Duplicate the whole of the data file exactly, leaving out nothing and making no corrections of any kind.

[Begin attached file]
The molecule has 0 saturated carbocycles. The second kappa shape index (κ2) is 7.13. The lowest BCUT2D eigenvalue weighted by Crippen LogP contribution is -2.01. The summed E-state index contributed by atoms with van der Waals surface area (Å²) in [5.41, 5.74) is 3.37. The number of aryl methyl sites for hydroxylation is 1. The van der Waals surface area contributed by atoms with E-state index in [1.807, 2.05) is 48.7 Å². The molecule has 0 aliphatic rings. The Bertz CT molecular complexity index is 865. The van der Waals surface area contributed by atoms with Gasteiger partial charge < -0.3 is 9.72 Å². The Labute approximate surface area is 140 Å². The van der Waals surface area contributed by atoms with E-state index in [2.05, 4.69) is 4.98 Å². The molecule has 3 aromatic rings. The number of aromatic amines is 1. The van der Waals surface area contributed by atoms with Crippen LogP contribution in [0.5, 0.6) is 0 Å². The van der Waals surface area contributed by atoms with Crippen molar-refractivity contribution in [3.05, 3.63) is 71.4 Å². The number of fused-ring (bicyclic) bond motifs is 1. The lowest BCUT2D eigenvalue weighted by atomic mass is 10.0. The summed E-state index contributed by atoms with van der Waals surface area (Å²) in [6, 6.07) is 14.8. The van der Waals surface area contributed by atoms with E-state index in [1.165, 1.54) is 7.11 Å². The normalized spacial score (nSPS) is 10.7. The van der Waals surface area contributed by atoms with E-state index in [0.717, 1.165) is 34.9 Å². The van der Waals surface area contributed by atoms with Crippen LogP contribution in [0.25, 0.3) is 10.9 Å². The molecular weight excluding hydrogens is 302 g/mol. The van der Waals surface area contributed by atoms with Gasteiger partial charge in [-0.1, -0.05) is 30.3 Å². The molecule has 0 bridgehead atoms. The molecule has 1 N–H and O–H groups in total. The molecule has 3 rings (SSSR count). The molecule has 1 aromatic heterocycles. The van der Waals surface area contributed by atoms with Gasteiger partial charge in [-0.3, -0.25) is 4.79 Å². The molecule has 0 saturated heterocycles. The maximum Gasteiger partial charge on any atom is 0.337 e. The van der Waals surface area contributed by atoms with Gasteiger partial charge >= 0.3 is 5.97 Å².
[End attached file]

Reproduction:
The molecule has 0 saturated carbocycles. The second kappa shape index (κ2) is 7.13. The lowest BCUT2D eigenvalue weighted by Crippen LogP contribution is -2.01. The summed E-state index contributed by atoms with van der Waals surface area (Å²) in [5.41, 5.74) is 3.37. The number of aryl methyl sites for hydroxylation is 1. The van der Waals surface area contributed by atoms with E-state index in [1.807, 2.05) is 48.7 Å². The molecule has 0 aliphatic rings. The Bertz CT molecular complexity index is 865. The van der Waals surface area contributed by atoms with Gasteiger partial charge < -0.3 is 9.72 Å². The Labute approximate surface area is 140 Å². The van der Waals surface area contributed by atoms with E-state index in [2.05, 4.69) is 4.98 Å². The molecule has 3 aromatic rings. The number of aromatic amines is 1. The van der Waals surface area contributed by atoms with Crippen LogP contribution in [0.5, 0.6) is 0 Å². The van der Waals surface area contributed by atoms with Crippen molar-refractivity contribution in [3.05, 3.63) is 71.4 Å². The number of fused-ring (bicyclic) bond motifs is 1. The lowest BCUT2D eigenvalue weighted by atomic mass is 10.0. The summed E-state index contributed by atoms with van der Waals surface area (Å²) in [6, 6.07) is 14.8. The van der Waals surface area contributed by atoms with E-state index in [1.165, 1.54) is 7.11 Å². The normalized spacial score (nSPS) is 10.7. The van der Waals surface area contributed by atoms with E-state index in [0.717, 1.165) is 34.9 Å². The van der Waals surface area contributed by atoms with Crippen LogP contribution in [0.25, 0.3) is 10.9 Å². The molecular weight excluding hydrogens is 302 g/mol. The van der Waals surface area contributed by atoms with Gasteiger partial charge in [-0.1, -0.05) is 30.3 Å². The molecule has 0 bridgehead atoms. The molecule has 1 N–H and O–H groups in total. The molecule has 3 rings (SSSR count). The molecule has 1 aromatic heterocycles. The van der Waals surface area contributed by atoms with Gasteiger partial charge in [-0.3, -0.25) is 4.79 Å². The molecule has 0 saturated heterocycles. The maximum Gasteiger partial charge on any atom is 0.337 e. The van der Waals surface area contributed by atoms with Gasteiger partial charge >= 0.3 is 5.97 Å².